Should a restaurant feed sharks?
How can a restaurant pull in more clients? One way a beachside restaurant can increase its clientele is to provide some attraction other than the quality of their food.
In the case of a beachside restaurant on a tropical island one easy way is to dump the food scraps into the ocean at the same time each day and watch as a group of sharks (what is the collective name for a group of sharks?) have a feeding frenzy. Then spread the word that you can watch a shark frenzy here.
This idea works, as Exuma has experienced on at least two ongoing restaurants.
When Gail and I bought a parcel of land in the Hartswell area we thought we had gone to heaven without dying ! We had amazing views over what was a deserted island which was to become a National Park. We could swim and sail our Hobie Cat in calm waters.
Then a nearby restaurant, the Bonefish Lodge which as the name suggests, was a popular haunt of the fishing fraternity, decided that they needed to increase their restaurant trade. after some deliberation they decided to add shark feeding to their menu. For only a matter of days they chummed the Ocean waters adjacent to their verandah before the nocturnal visitors would arrive for their evening meal.
It worked ! Their customer numbers increased and they enjoyed a good meal and an entertaining half hour watching the terrors of the seas bare their teeth.
What was good news for the restaurant was scary news for us local residents. We feared that the sharks would associate humans with food. That they would use that association to chomp down on a swimmer.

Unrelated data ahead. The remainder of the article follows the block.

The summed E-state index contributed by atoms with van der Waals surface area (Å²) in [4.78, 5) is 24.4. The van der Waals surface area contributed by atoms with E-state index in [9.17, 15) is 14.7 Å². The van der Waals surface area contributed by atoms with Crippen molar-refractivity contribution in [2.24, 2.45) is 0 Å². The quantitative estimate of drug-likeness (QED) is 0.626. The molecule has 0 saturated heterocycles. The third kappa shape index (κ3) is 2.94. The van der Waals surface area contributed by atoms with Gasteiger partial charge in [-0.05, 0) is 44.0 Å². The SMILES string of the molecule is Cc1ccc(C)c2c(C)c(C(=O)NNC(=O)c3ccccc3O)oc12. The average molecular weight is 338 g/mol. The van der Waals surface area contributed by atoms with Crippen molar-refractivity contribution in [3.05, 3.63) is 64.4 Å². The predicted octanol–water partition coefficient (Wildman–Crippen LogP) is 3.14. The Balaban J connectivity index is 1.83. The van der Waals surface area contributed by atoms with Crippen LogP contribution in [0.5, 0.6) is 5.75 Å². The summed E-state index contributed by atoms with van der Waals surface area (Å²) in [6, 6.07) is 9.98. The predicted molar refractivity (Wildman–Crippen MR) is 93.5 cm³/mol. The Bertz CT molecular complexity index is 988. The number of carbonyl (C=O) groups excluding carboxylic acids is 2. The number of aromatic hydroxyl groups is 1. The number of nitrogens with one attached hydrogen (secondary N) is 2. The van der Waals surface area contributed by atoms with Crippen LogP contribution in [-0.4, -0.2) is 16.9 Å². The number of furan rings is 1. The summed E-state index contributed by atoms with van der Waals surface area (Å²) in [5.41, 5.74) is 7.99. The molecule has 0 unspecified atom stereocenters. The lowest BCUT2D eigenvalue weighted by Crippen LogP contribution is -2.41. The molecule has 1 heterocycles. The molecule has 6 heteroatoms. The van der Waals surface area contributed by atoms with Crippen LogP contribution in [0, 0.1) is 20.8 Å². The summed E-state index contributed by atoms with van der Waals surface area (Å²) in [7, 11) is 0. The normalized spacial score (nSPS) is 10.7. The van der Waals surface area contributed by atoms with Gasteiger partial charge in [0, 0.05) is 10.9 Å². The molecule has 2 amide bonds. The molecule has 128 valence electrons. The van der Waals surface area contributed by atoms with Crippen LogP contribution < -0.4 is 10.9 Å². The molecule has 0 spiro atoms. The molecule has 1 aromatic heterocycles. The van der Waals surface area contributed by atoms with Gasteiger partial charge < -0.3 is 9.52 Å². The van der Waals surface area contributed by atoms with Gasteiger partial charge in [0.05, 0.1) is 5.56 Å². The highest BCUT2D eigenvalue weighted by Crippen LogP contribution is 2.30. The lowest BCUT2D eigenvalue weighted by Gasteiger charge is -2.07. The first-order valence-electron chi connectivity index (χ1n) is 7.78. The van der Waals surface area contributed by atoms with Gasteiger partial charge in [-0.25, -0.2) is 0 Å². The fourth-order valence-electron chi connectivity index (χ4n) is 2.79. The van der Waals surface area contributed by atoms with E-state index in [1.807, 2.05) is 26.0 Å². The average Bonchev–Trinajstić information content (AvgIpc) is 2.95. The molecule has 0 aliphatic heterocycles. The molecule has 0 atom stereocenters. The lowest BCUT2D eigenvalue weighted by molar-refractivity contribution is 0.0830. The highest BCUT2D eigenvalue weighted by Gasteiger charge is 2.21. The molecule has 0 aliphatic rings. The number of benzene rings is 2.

Eventually the restaurant changed owners and the feeding was discontinued.
Many years later, one of Exuma’s most popular beachside eateries was faced with the problem of what to do with their increasing volume of food waste, when we only get one bin collection per week. Since its biodegradable, it could be dumped into the ocean. Plus if it is done daily towards the end of their opening hours, it would pull in more clients. Problem solved ! No more smelly waste sitting in a bin in the direct sun, attracting flies, wild dogs and other undesirables. And increasing their profits. Win Win.
The good news is that the restaurant have rethought this practice, and shark feeding has stopped.
After 20 years of living on this beautiful island, swimming frequently and not expiring a problem, I believe that sharks get a bum rap.
I acknowledge that there are (and always will be) cases of sharks attacking people but considering the number of people swimming on a daily basis, and the number of sharks there are in the ocean, the risk of being attacked is infinitesimal. I suggest that coastal sharks see swimmers frequently but do not attack. Ask yourself why would an intelligent creature attack a larger creature when they have the option of feeding on smaller prey that cannot defend themselves.
Just about every shark attack you hear of, involves the shark biting a limb then releasing their grip. Unfortunately that can often cause severe blood loss. Often the victim is a surfer with an arm or leg dangling in the water, or someone spear fishing with a speared fish struggling and attracting the shark.
So, take precautions such as: don’t wear shiny jewelry, if you are spear fishing and see a shark dump anything you may have caught, if you see a shark get out of the water but do not panic, exit in a calm and smooth manner. Enjoy your time at the beach.